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A Look at the Future of Tech Hires in LatAm During a Recession

By Nuria Cristo Puig - UTOPICODE
Co-Founder and CEO


By Nuria Cristo | Co-Founder and CEO - Wed, 02/01/2023 - 11:00

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The global economy is expected to go through a massive recession in 2023. Global GDP growth is estimated to be only 1.7% this year, which is the lowest in almost three decades. 

The macroeconomy is under heavy pressure and there are many factors contributing to it: 

  • Firstly, US central bank interest rates have risen to a whopping 4.5% compared to 0% in March last year. Analysts say it might even go to 4.9% in the next interest rate announcement in February. 

  • The end of the long economic expansion in many countries, which has led to a natural slowing of growth. 

  • The impact of the COVID-19 pandemic, which has severely affected the global economy, resulting in reduced economic activity, increased healthcare costs, and disruption of supply chains. 

  • The large amount of debt accumulated by countries, companies and individuals. 

  • The increasing economic inequality and lack of access to basic goods and services for a large portion of the population, which is reducing the overall ability for people to consume and drive the economy.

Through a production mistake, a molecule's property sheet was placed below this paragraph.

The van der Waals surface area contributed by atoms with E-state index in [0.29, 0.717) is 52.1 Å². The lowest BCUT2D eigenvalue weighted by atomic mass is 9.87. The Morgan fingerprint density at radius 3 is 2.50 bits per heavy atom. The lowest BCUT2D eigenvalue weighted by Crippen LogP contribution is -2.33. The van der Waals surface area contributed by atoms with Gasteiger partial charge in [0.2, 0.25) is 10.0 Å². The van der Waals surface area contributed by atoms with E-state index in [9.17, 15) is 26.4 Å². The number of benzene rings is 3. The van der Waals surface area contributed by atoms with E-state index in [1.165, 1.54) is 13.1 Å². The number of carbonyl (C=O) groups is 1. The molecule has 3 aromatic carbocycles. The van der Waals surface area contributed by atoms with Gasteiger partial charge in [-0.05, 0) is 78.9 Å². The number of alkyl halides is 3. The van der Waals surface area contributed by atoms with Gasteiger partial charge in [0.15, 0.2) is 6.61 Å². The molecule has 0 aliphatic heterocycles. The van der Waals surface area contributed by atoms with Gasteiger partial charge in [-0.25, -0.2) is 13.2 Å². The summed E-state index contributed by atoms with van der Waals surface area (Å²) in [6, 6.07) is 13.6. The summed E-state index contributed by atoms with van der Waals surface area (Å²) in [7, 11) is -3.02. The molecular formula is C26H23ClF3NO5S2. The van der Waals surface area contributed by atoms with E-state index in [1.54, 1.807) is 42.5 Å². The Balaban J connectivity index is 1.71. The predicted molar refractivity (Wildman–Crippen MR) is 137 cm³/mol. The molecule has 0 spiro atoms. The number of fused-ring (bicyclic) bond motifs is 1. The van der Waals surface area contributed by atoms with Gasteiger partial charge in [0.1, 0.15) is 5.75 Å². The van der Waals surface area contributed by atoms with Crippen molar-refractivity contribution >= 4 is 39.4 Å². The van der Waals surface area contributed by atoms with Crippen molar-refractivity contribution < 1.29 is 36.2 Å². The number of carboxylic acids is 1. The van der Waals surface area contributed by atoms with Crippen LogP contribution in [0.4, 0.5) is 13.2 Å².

All of these factors have contributed to the current economic downturn, which is often referred to as a recession. 

Over history, there have been several major world economic recessions, some of which have had significant global impact: The Great Recession of 2008, the dot-com bubble of the early 2000s, the Asian financial crisis of 1997. 

The dot-com bubble of the early 2000s was fueled by the excessive investment in internet-based companies that were not profitable. It led to a significant drop in stock markets and a slowdown in the global economy. 

Focusing on the immediate aftermath of the dot-com recession, in the 2000s there was a sharp decline in demand for tech talent across many industries, as companies reduced their budgets and scaled back their operations. This led to widespread layoffs and a large number of people in the technology industry losing their jobs. Additionally, as many companies were focused on cost-cutting measures, investment in research and development and innovation was also reduced.

However, over time, as the economy began to recover, demand for technical talent began to pick up again. In particular, certain technical skills, such as those related to data analysis, cloud computing and artificial intelligence, became more in-demand, as companies continued to adopt technology to improve their operations and gain a competitive advantage. 

Additionally, the technology sector has been affected differently than other sectors and has been a net creator of jobs during the recovery, especially in the digital area. As a result, the overall unemployment rate for tech professionals has remained relatively low, compared to other industries. 

Generally speaking, evidence suggests that during a recession, the job market tends to be more challenging, with increased competition for available positions. Companies may also become more cautious in their hiring practices, focusing on filling critical roles and reducing costs, rather than expanding their workforce. 

In the tech industry, there may be a slowdown in the hiring of new employees, but the demand for certain technical skills will remain high. Companies may prioritize filling roles that are essential to their operations, such as data science, cybersecurity and cloud computing, to maintain their competitiveness and protect their assets.